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The anatomic location of primary melanoma is significantly associated with outcome. To evaluate the prognostic factors and survival outcomes associated with melanomas on hand and foot digits. The data of 106 patients with digit melanomas were analyzed retrospectively. Median age of patients was 55 years, and male-to-female ratio was one. Majority of the patients had skin melanomas (74.5%); and 25.5% of them had ungual melanomas. The lesions slightly more frequently affected toes (53.8%) and thumbs (55.9%); and 57.4% of the lesions were right-sided. Acral lentiginous melanoma was the major histological subtype (67.5%). Digit melanomas were associated with aggressive histological features, such as high Clark level (75%), thick Breslow depth (72.3%), presence of ulceration (74.3%), and high mitotic rate (58.3%). At admission, the rates of stage I-II, stage III, and stage IV diseases were 57.6%, 33%, and 9.4%, respectively. The recurrence and mortality rates were 41.7% and 46.2%, respectively. The 5-year RFS and OS rates were similar: 47%. Melanoma origins (skin vs. ungual), locations (finger vs. toe; first digit vs. others; and right vs. left), and histological subtypes (acral lentiginous melanoma vs. others) had no impact on survivals. The known poor prognostic histological factors, such as Clark level, Breslow thickness, mitotic rate, ulceration, and neurotropism, were found to be associated with both RFS and OS. Digit melanomas are associated with poor clinicopathological prognostic features, and they might predict unfavorable survivals. © 2021 Wiley Periodicals LLC.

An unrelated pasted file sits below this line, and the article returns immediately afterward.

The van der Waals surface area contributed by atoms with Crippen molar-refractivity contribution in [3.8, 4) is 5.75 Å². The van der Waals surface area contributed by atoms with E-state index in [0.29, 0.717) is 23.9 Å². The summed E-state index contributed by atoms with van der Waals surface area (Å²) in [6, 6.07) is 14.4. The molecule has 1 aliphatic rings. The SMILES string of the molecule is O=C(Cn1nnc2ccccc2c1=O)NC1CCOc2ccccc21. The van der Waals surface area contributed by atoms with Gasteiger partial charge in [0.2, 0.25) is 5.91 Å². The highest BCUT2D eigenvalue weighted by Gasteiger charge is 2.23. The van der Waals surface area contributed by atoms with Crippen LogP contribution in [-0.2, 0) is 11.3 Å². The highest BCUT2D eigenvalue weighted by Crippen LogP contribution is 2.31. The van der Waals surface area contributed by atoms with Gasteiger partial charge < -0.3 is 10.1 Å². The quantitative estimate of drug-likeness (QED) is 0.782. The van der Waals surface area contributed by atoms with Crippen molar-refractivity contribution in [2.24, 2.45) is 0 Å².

Faruk Tas, Kayhan Erturk. Digit melanomas are associated with poor prognostic factors and unfavorable survivals. Journal of cosmetic dermatology. 2022 May;21(5):2120-2129

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PMID: 34333837

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